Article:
I don’t think there’s ever been a wine book that didn’t contain this information; at least, I’ve never seen one. It’s part and parcel of the wine writer’s challenge to explain why wine smells and tastes as it does. After all, if you take this away from the writer, there’s not much else to opine about!
So how’s it done? You’d think the wine writer would visit the region/s he’s writing about, but this isn’t always possible, given the financial constraints of the trade (don’t get me started). So the wine writer makes certain compromises: he looks up to see what others have written about the region in question—others with, presumably, more opportunities for world travel than he possesses (or who accept all those junkets!).
The traditional way of researching what others have written is, of course, books. But we’re in the Age of the Internet now. Why bother to read a book when Google can give you anything you want for free? The result is a new generation of wine writers that appropriates pre-digested information from the Internet.
I’m not saying there’s anything immoral about this, but it can be dangerous. The reason is obvious: You can’t trust everything you find on the Internet. Few people, I admit, have the motive to lie about something as dull as the effects of the mistral in the Rhone Valley, so the wine writer who depends on the Internet as his source of this kind of information is on generally solid ground. Still, second-hand sourcing can be risky.
I don’t think readers want, as their first choice, a wine writer who gets her facts from the Internet. They prefer, or at least deserve, hearing from writers who actually go to the places they write about. And not only go to them—but spend time in them, year after year walking the land, breathing the air, listening to the leaves rustle in the wind, smelling the earth and the soils and the underbrush, sensing how the temperature and wind patterns shift hour-to-hour, talking to anybody and everybody about anything and everything, and drinking the wines from that place to determine for oneself what they’re like. Well-heeled writers, sometimes sponsored, can travel vast distances of the globe, parachuting in and “reporting” on Austria or Crete or someplace else the sponsors send wine writers to for 3 or 4 days. But is this the best kind of wine writing ?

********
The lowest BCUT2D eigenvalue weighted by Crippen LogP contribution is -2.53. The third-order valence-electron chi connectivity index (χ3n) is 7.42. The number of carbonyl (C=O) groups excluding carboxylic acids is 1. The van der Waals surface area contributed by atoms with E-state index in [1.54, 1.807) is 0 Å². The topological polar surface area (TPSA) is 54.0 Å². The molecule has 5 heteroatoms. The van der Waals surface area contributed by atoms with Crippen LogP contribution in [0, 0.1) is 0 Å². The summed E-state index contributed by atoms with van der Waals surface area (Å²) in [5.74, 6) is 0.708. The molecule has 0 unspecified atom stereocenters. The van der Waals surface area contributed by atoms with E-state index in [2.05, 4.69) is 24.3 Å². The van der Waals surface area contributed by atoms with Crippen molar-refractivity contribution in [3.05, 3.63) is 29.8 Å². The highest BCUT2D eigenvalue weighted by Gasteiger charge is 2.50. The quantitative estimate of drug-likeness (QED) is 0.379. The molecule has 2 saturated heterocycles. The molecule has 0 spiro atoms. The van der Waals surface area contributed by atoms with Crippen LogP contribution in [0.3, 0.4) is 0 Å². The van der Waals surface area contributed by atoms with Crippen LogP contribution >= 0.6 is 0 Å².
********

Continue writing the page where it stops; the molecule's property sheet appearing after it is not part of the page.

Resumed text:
The worst thing in the world for the wine industry is for old myths to be repeated. There are so many of them; so many are wrong. If every wine writer took the following oath, wine writing would take a great leap forward: “I vow not to automatically believe things just because I read them or heard them from someone. I vow to come to every wine experience with fresh eyes and an open, inquisitive mind.” Wouldn’t that be something?
Isn’t it time to retire these tired old clichés about the “mystery” of terroir and how “undefinable” it is, as this article from the Sacramento Bee once again illustrates?
I mean, that kind of thinking is 40 years old. It was a staple of the wine media for decades to describe terroir as an “ineffable concept” that’s almost impossible to translate into English.
Well, it’s not impossible to translate; and since we’re not likely to stop using the word “terroir” anytime soon, we might as well agree to stop agonizing about its impenetrability and simply to accept it for what it is:
Terroir is the three-legged combination of weather/climate, the physical aspect of the vineyard, and human intervention that results in the creation of wine. Period. End of story.
What’s so impenetrable about that?